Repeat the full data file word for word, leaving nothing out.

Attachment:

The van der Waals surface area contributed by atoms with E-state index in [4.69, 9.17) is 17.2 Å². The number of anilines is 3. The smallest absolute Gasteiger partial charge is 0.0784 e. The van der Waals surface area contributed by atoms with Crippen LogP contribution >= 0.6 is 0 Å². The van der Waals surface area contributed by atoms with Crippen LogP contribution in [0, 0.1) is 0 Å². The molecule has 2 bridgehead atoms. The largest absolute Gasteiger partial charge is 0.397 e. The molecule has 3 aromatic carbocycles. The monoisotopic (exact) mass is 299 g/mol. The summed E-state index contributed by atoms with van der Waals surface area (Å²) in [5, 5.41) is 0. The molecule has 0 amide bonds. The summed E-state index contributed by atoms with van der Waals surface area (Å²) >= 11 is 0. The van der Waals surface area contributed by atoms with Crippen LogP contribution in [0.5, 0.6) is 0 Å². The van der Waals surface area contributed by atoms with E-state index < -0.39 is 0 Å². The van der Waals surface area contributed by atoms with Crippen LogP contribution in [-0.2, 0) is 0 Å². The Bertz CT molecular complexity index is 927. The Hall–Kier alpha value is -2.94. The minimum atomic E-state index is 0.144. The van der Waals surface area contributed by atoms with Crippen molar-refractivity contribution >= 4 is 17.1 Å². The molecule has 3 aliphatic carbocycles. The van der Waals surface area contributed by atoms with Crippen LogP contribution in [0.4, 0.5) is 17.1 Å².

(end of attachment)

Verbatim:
The van der Waals surface area contributed by atoms with E-state index in [4.69, 9.17) is 17.2 Å². The number of anilines is 3. The smallest absolute Gasteiger partial charge is 0.0784 e. The van der Waals surface area contributed by atoms with Crippen LogP contribution >= 0.6 is 0 Å². The van der Waals surface area contributed by atoms with Crippen LogP contribution in [0, 0.1) is 0 Å². The molecule has 2 bridgehead atoms. The largest absolute Gasteiger partial charge is 0.397 e. The molecule has 3 aromatic carbocycles. The monoisotopic (exact) mass is 299 g/mol. The summed E-state index contributed by atoms with van der Waals surface area (Å²) in [5, 5.41) is 0. The molecule has 0 amide bonds. The summed E-state index contributed by atoms with van der Waals surface area (Å²) >= 11 is 0. The van der Waals surface area contributed by atoms with Crippen LogP contribution in [0.5, 0.6) is 0 Å². The van der Waals surface area contributed by atoms with E-state index < -0.39 is 0 Å². The van der Waals surface area contributed by atoms with Crippen LogP contribution in [-0.2, 0) is 0 Å². The Bertz CT molecular complexity index is 927. The Hall–Kier alpha value is -2.94. The minimum atomic E-state index is 0.144. The van der Waals surface area contributed by atoms with Crippen molar-refractivity contribution >= 4 is 17.1 Å². The molecule has 3 aliphatic carbocycles. The van der Waals surface area contributed by atoms with Crippen LogP contribution in [0.4, 0.5) is 17.1 Å².